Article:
Monday, March 10, 2014

The future of Ukraine and Crimea

Many years ago a radical Britisn politician pointed out that Crimea is an anagram of "A Crime."

Notwithstanding the cover of the current Private Eye, which refers to the Olympics and has Vladimir Putin with a speech bubble saying "I think Russia will win the shooting," a military conflict over Ukraine is in nobody's interest least of all those of the peoples of the Ukraine, who should be left to settle their own destiny freely at the ballot box without intervention by West or East.

Military intervention by the West should not happen and is not going to happen, but we have had a wake-up call about appearing weak and must exert maximum diplomatic pressure in support of genuine self-determination for the peoples of Ukraine.

The best solution for Russia would have been for Ukraine to be a bridge between East and West but Putin's own actions are making that increasingly impossible. It will be nobody's fault more than that of Vladimir Putin if the people of Ukraine become unfriendly to Russia and it will not happen because the West wanted it or caused it.

Just for once, let's resist the temptation to beat ourselves up over this. The handling of the Syria crisis was not Britain's finest hour, but it did not cause the change in regime in Ukraine and nor did it cause Russia, a country with former KGB officer as President, to start acting like a countgry with a former KGB officer as President.

Neither is the present crisis in the Ukraine the responsibilty of the EU in any way, shape or form. It is not the EU's fault if their attempt to negotiate a trade agreement with Ukraine caused both the former Ukranian regime and Russia to lose their marbles.

If the people of Crimea really wish to be part of Russia - which is possible but I wouldn't bet a brass farthing on it - then the terms of any debate and referendum should be set and implemented without outside coercion - e.g. not under Russian guns. Foreigners should participate only as observers and that includes citizens of the Russian Federation.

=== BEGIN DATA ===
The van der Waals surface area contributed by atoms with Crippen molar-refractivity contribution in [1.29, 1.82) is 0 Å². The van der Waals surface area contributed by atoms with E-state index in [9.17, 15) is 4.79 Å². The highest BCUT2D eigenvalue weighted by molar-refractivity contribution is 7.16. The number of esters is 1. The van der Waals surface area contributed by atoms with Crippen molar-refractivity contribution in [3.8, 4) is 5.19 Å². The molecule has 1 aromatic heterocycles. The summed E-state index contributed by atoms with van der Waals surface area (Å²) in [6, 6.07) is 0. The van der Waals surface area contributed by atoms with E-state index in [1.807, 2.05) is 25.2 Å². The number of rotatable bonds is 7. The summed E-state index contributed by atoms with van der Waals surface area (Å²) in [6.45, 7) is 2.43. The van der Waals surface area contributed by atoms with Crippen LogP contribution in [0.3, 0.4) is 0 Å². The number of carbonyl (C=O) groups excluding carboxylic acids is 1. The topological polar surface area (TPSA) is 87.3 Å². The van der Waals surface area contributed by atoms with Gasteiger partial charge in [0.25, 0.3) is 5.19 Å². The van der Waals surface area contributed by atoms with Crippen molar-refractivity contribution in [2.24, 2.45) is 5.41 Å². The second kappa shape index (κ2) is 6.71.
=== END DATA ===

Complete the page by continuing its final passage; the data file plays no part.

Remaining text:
The acting Prime Minister of Ukraine and other figures in Kiev made an extremely strong argument when they pointed out that in exchange for Ukraine's giving up Nuclear Weapons, Russia, the USA and Britain guaranteed Ukraine's territorial integrity under the Budapest Memorandum in 1994.

Under that agreement all three powers affirmed their commitment to respect the independence, sovereignty and existing borders of Ukraine.

Russia, the US and Britain also agreed to refrain from the threat or use of force against the territorial integrity or political independence of Ukraine, and that none of their weapons would ever be used against Ukraine except in self-defence or otherwise in accordance with the Charter of the United Nations.

In the memorandum, they also agreed to seek immediate United Nations Security Council action to provide assistance to Ukraine if Kiev should become a victim of an act of aggression or an object of a threat of aggression in which nuclear weapons are used.

As Kiev points out, to break that agreement now would set a truly disastrous precedent for nuclear non-proliferation - how could Iran or North Korea be expected to take seriously similar guarantees if they are proved worthless to Ukraine?

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